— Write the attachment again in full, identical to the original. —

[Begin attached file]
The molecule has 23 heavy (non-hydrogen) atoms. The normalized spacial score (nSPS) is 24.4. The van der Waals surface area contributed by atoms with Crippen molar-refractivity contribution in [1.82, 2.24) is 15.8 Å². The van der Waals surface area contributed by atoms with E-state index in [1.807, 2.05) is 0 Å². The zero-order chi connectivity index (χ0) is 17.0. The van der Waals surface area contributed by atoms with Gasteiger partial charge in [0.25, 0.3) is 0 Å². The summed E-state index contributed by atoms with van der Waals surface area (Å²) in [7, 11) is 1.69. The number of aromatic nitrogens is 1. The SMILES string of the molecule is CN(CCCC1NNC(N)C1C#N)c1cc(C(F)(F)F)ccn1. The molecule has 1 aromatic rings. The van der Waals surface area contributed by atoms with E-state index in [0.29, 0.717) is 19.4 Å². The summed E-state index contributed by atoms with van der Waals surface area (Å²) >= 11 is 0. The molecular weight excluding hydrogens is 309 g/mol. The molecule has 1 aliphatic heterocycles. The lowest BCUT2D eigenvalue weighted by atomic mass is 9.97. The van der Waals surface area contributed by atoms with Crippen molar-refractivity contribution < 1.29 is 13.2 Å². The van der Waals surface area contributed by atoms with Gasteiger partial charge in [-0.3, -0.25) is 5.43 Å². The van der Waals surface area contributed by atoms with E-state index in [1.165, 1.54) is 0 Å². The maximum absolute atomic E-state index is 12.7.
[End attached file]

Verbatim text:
The molecule has 23 heavy (non-hydrogen) atoms. The normalized spacial score (nSPS) is 24.4. The van der Waals surface area contributed by atoms with Crippen molar-refractivity contribution in [1.82, 2.24) is 15.8 Å². The van der Waals surface area contributed by atoms with E-state index in [1.807, 2.05) is 0 Å². The zero-order chi connectivity index (χ0) is 17.0. The van der Waals surface area contributed by atoms with Gasteiger partial charge in [0.25, 0.3) is 0 Å². The summed E-state index contributed by atoms with van der Waals surface area (Å²) in [7, 11) is 1.69. The number of aromatic nitrogens is 1. The SMILES string of the molecule is CN(CCCC1NNC(N)C1C#N)c1cc(C(F)(F)F)ccn1. The molecule has 1 aromatic rings. The van der Waals surface area contributed by atoms with E-state index in [0.29, 0.717) is 19.4 Å². The summed E-state index contributed by atoms with van der Waals surface area (Å²) >= 11 is 0. The molecular weight excluding hydrogens is 309 g/mol. The molecule has 1 aliphatic heterocycles. The lowest BCUT2D eigenvalue weighted by atomic mass is 9.97. The van der Waals surface area contributed by atoms with Crippen molar-refractivity contribution < 1.29 is 13.2 Å². The van der Waals surface area contributed by atoms with Gasteiger partial charge in [-0.3, -0.25) is 5.43 Å². The van der Waals surface area contributed by atoms with E-state index in [1.165, 1.54) is 0 Å². The maximum absolute atomic E-state index is 12.7.